world of primitive Chicago. 

In 1809 the Territory of Illinois was set off from 
Indiana, and the seat of government was set up at 
Kaskaskia, Nathaniel Pope, a Kentuckian, becoming 
secretary of the new territory. The whole vast domain 
was divided into just two counties, being Randolph on 


the north, and St. Clair on the south. In 1816 Pope 
became Illinois' delegate in Congress and when, in 
1818, the bill for Illinois' admission came up, and the 
vital matter of the new state's northern boundary arose, 
it was Delegate Pope who got the northern line fixed 
at the parallel, forty-two degrees thirty minutes, north, 
and so gained for the new state, contact with Lake 
Michigan, and that supreme geographical advantage 
for its forthcoming yet unforseen metropolis which, 
more than any one single condition, is steadily 
upbuilding Chicago as the nation's commercial capital 

So, by a masterly modification of the famous ordi- 
nance of 1787, when the Territory of Illinois became a 
State, the petty trading -post beside river and lake 
became incorporated in a commonwealth of incalculable 
possibilities. Delegate Pope had a large vision for his 
time, for he saw an element of national strength in the 
geographical position of the lake states, and he fore- 
saw a canal between the lake port, Chicago, and the 
Illinois River; but with all his foresight he built larger 
than he knew, and the sequel to his statemanship is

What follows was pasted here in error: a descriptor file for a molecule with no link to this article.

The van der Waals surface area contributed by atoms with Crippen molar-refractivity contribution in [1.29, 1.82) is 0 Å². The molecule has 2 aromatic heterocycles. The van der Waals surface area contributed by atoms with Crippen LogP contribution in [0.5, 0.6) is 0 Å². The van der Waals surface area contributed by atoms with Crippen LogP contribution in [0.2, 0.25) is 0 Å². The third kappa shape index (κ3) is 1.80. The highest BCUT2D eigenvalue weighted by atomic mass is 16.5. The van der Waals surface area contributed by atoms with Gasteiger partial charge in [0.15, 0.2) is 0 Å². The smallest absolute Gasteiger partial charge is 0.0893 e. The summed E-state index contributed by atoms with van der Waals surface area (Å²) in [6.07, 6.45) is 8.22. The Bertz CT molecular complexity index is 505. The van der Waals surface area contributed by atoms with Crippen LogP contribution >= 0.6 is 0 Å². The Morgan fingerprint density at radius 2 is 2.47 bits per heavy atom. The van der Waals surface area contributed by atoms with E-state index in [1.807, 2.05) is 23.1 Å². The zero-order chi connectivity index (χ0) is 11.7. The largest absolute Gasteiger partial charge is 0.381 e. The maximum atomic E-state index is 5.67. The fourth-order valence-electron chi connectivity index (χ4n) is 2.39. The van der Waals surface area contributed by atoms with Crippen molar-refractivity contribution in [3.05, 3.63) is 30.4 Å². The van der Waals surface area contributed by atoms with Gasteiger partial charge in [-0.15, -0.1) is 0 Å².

partly demonstrated in the banks and banking, founded 
upon the production of the continent's primary pro- 
ducts, and their distribution through the world's 
greatest railway center and fresh water port. 

On December 3, 1818, Illinois was formally 
admitted into the union. As early as 1816 there was 
passed an act by the territorial legislature incorporating 
at Shawneetown the "President, Directors and Com- 
pany of the Bank of Illinois." This was Illinois' 
first legalized "wild-cat." When the State's constitu- 
tion was adopted, August 26, 1818, Illinois had two 
banks in operation, that is to say, the bank at Shawnee- 
town and one at Edwardsville, the latter already 


moribund. Both these banks carried the public moneys 
received from the sale of Illinois lands. The new 
State of Illinois incorporated its first State bank March 
22, 1819, under the title of the "President, Directors 
and Company of the State Bank of Illinois." And 
this begins the instructive experience of the State of 
Illinois as a banker. 

The amount of capital was limited to $500,000, all 
of which was owned by the State, which through the